The quote goes on, almost like a poem really:

“The truth isn’t the truth until people believe you,

and they can’t believe you if they don’t know what you’re saying,

and they can’t know what you’re saying if they don’t listen to you,

and they won’t listen to you if you’re not interesting,

and you won’t be interesting unless you say things imaginatively, originally, freshly.”

 

Whatever you do, learn to tell a good story.  The truth depends on it!

 

BloggingGazelle is published daily by Shawn Carson

“Experience makes liars of us all.” – Dr. Who

Having accomplished some great goal, we all tend to look back and find out things about the journey:

  • It’s usually harder than we thought
  • We ran into problems we didn’t anticipate
  • It cost more money than we planned
  • People we respect and admire may have gotten hurt in the process
  • There are mean people out there
  • (Fill in your own blank)

So when you are pitching your company, there is no way you can know what will happen in the next 6 months, let alone 2 to 3 years.  Your pitch today will not be what it is a year from now.  You will pivot – perhaps several times as you learn more about the market you want to play in.  Your financial projections are lies the moment you make them.  You may have to invite friends and good people to leave the company.

It’s OK!

You have to get started and you can’t wait until all the truth is revealed.  Otherwise someone else will solve your customer’s problem before you do.

Start with what you know now, but start nonetheless.

Blogging Gazelle is published daily by Shawn Carson

“Funny how you can say something in your head and it sounds fine…” – Dr. Who

“I don’t need to practice.  I’ve done this a number of times,” was the reply I got from an entrepreneur when I tried to schedule time to hear his pitch prior to the big pitch competition.  I strongly suggested he practice for me but he was adamant.  Practicing for others does not help him, he assured me.

His pitch turned out to be full of “um’s” and “ah’s” and “you know’s” .  He used technical jargon nobody understood and the story fell completely flat.  Too bad.  He had a great idea.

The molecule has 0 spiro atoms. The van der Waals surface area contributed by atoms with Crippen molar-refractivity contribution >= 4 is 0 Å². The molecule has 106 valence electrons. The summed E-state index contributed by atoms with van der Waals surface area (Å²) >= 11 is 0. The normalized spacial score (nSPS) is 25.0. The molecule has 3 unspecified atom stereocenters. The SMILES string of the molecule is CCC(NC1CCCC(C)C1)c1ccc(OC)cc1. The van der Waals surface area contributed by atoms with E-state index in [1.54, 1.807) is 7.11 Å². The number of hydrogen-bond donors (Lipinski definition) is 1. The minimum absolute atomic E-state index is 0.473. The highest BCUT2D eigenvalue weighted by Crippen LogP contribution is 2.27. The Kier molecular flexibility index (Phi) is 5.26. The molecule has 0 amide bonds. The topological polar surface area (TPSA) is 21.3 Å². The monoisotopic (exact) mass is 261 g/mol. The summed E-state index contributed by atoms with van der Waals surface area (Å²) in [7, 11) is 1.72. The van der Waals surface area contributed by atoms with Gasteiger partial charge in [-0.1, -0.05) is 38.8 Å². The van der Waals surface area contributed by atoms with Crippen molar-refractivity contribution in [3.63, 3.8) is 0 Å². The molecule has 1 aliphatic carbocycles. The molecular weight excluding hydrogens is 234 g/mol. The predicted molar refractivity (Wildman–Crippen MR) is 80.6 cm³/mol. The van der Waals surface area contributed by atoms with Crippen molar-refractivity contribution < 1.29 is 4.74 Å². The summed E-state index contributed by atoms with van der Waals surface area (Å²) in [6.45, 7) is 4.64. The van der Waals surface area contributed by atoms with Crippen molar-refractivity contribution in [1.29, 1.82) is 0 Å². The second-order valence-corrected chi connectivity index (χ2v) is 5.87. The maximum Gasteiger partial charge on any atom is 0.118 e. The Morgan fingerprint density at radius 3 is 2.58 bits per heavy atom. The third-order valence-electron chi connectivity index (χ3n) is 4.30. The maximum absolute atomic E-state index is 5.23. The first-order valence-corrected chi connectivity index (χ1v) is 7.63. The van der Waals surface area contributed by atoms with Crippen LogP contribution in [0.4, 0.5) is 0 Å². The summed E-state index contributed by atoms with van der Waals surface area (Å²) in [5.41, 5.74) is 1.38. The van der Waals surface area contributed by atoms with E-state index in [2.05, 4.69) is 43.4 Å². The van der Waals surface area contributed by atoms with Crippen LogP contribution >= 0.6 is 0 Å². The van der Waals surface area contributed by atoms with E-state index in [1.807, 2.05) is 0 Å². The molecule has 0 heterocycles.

Communication is a two way street.  You have to say what you say and the listener has to hear and understand.  You can’t do this in your head.  There’s only one way to make sure your thoughts communicate what you want and that’s to test it for other’s feedback.

Guy Kawasaki says you should practice your pitch 25 times.  That’s how you are able to tell a good story rather than merely flip through slides.

Blogging Gazelle is published daily by Shawn Carson

 

 

“Never let the facts get in the way of a good story” – Mark Twain

When you tell your story, you are selling your vision of the world as it will be when it has your product or service.  To be inspirational, the story has to present a world of delightful fantasy, while rooted in the realm of the believable.

The facts of the present must be faced honestly.  When you describe customer pain, people have to relate from personal experience.  Your market segments must reflect the true opportunity.  The competitive landscape has to be accurate without appearing hostile.  Failure to be authentic in these things will scrap your chances to sell your vision and your story loses credibility.

But if you do that well, the audience will allow you some freedom to show how things will be better once your product is available.  Your growth projections can be aggressive as long as the story is credible.  Your passion will sell your value proposition and people will want to be a part of the journey.

 

Blogging Gazelle is published daily by Shawn Carson